It is among the objectives of embodiments of the present invention to provide a method of expanding tubing downhole which permits a relatively large degree of expansion to be achieved. It is also among the objectives of embodiments of the present invention to provide an anchor to support an expandable tubular used to isolate an area of interest within a wellbore prior to initiating and during the expansion of the expandable tubular. There is a need for an anchor which is small enough to run through the previous casing liner in the wellbore, capable of expanding to a large enough diameter to frictionally engage the inner diameter of the open hole wellbore below the casing liner, and capable of holding the expandable tubular in position axially and rotationally during the expansion of the length of the expandable tubular.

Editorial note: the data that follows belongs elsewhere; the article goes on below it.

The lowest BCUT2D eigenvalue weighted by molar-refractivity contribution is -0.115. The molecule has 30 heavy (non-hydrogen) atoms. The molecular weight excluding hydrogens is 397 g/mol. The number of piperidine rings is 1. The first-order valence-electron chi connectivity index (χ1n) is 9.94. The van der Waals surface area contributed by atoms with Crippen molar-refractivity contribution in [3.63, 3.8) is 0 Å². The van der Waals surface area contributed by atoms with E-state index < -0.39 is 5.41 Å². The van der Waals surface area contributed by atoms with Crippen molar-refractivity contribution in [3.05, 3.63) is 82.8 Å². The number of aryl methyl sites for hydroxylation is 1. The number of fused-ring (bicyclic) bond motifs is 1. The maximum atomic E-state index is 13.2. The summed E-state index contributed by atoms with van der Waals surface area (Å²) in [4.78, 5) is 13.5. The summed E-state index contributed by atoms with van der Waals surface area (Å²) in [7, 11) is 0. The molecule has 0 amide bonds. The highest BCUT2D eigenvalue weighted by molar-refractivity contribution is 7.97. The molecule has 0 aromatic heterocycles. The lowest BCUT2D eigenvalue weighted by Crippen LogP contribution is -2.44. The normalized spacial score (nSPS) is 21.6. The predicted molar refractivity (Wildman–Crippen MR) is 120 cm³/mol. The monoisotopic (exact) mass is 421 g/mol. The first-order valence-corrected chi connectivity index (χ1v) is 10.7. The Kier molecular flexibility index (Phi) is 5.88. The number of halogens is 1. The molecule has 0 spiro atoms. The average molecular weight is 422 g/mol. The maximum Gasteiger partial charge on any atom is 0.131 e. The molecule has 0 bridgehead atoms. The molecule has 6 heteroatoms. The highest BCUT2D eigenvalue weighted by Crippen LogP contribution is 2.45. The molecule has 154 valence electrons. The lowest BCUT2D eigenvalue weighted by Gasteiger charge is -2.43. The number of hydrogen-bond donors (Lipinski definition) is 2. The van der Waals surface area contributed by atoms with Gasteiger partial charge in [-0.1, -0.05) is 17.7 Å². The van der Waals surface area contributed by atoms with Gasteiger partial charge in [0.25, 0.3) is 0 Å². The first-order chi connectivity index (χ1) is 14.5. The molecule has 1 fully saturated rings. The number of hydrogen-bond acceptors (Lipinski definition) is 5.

According to the present invention there is provided a method of expanding tubing, the method comprising the steps of:
The axial compression may be induced by application of a substantially axial force, or may be induced at least in part by torsion.
The invention also relates to apparatus for expanding tubing in this manner.
The invention has particular application for use downhole, that is in drilled bores extending through earth formations, but may also be utilised in subsea or surface applications, and of course may be utilised in applications other than those related to the oil and gas industry.